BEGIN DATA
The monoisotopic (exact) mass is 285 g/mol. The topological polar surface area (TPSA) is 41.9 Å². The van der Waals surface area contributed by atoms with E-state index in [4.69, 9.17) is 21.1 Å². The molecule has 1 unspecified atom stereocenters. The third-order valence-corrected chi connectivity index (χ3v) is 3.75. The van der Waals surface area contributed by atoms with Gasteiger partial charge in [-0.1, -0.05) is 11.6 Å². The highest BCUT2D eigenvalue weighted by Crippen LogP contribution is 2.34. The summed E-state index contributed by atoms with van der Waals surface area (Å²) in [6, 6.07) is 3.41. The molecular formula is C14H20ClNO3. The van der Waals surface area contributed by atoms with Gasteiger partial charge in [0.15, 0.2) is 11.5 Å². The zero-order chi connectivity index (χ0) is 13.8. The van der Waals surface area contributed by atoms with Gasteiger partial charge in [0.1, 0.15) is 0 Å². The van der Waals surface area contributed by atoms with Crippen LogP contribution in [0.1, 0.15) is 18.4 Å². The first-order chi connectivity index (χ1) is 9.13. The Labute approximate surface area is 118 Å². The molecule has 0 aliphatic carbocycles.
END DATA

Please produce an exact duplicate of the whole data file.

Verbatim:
The monoisotopic (exact) mass is 285 g/mol. The topological polar surface area (TPSA) is 41.9 Å². The van der Waals surface area contributed by atoms with E-state index in [4.69, 9.17) is 21.1 Å². The molecule has 1 unspecified atom stereocenters. The third-order valence-corrected chi connectivity index (χ3v) is 3.75. The van der Waals surface area contributed by atoms with Gasteiger partial charge in [-0.1, -0.05) is 11.6 Å². The highest BCUT2D eigenvalue weighted by Crippen LogP contribution is 2.34. The summed E-state index contributed by atoms with van der Waals surface area (Å²) in [6, 6.07) is 3.41. The molecular formula is C14H20ClNO3. The van der Waals surface area contributed by atoms with Gasteiger partial charge in [0.15, 0.2) is 11.5 Å². The zero-order chi connectivity index (χ0) is 13.8. The van der Waals surface area contributed by atoms with Gasteiger partial charge in [0.1, 0.15) is 0 Å². The van der Waals surface area contributed by atoms with Crippen LogP contribution in [0.1, 0.15) is 18.4 Å². The first-order chi connectivity index (χ1) is 9.13. The Labute approximate surface area is 118 Å². The molecule has 0 aliphatic carbocycles.